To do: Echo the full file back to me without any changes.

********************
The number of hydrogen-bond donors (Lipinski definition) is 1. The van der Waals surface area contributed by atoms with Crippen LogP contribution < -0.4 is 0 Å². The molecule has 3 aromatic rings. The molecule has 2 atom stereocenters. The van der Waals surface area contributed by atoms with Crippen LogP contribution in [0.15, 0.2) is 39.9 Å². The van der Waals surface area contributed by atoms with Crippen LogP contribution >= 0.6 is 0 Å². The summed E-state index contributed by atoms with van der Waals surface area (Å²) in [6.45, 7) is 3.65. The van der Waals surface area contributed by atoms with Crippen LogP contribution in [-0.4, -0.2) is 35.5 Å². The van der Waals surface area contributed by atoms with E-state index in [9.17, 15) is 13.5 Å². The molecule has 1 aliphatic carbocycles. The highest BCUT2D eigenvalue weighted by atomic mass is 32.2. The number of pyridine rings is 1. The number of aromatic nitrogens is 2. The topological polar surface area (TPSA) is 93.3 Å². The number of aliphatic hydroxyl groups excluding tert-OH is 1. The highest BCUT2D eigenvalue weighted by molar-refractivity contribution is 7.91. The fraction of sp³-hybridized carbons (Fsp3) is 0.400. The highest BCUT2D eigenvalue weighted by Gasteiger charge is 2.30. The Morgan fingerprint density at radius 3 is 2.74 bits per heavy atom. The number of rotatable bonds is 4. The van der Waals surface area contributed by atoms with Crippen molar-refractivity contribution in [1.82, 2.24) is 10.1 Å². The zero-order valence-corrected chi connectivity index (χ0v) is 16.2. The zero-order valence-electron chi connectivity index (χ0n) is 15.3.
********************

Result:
The number of hydrogen-bond donors (Lipinski definition) is 1. The van der Waals surface area contributed by atoms with Crippen LogP contribution < -0.4 is 0 Å². The molecule has 3 aromatic rings. The molecule has 2 atom stereocenters. The van der Waals surface area contributed by atoms with Crippen LogP contribution in [0.15, 0.2) is 39.9 Å². The van der Waals surface area contributed by atoms with Crippen LogP contribution >= 0.6 is 0 Å². The summed E-state index contributed by atoms with van der Waals surface area (Å²) in [6.45, 7) is 3.65. The van der Waals surface area contributed by atoms with Crippen LogP contribution in [-0.4, -0.2) is 35.5 Å². The van der Waals surface area contributed by atoms with E-state index in [9.17, 15) is 13.5 Å². The molecule has 1 aliphatic carbocycles. The highest BCUT2D eigenvalue weighted by atomic mass is 32.2. The number of pyridine rings is 1. The number of aromatic nitrogens is 2. The topological polar surface area (TPSA) is 93.3 Å². The number of aliphatic hydroxyl groups excluding tert-OH is 1. The highest BCUT2D eigenvalue weighted by molar-refractivity contribution is 7.91. The fraction of sp³-hybridized carbons (Fsp3) is 0.400. The highest BCUT2D eigenvalue weighted by Gasteiger charge is 2.30. The Morgan fingerprint density at radius 3 is 2.74 bits per heavy atom. The number of rotatable bonds is 4. The van der Waals surface area contributed by atoms with Crippen molar-refractivity contribution in [1.82, 2.24) is 10.1 Å². The zero-order valence-corrected chi connectivity index (χ0v) is 16.2. The zero-order valence-electron chi connectivity index (χ0n) is 15.3.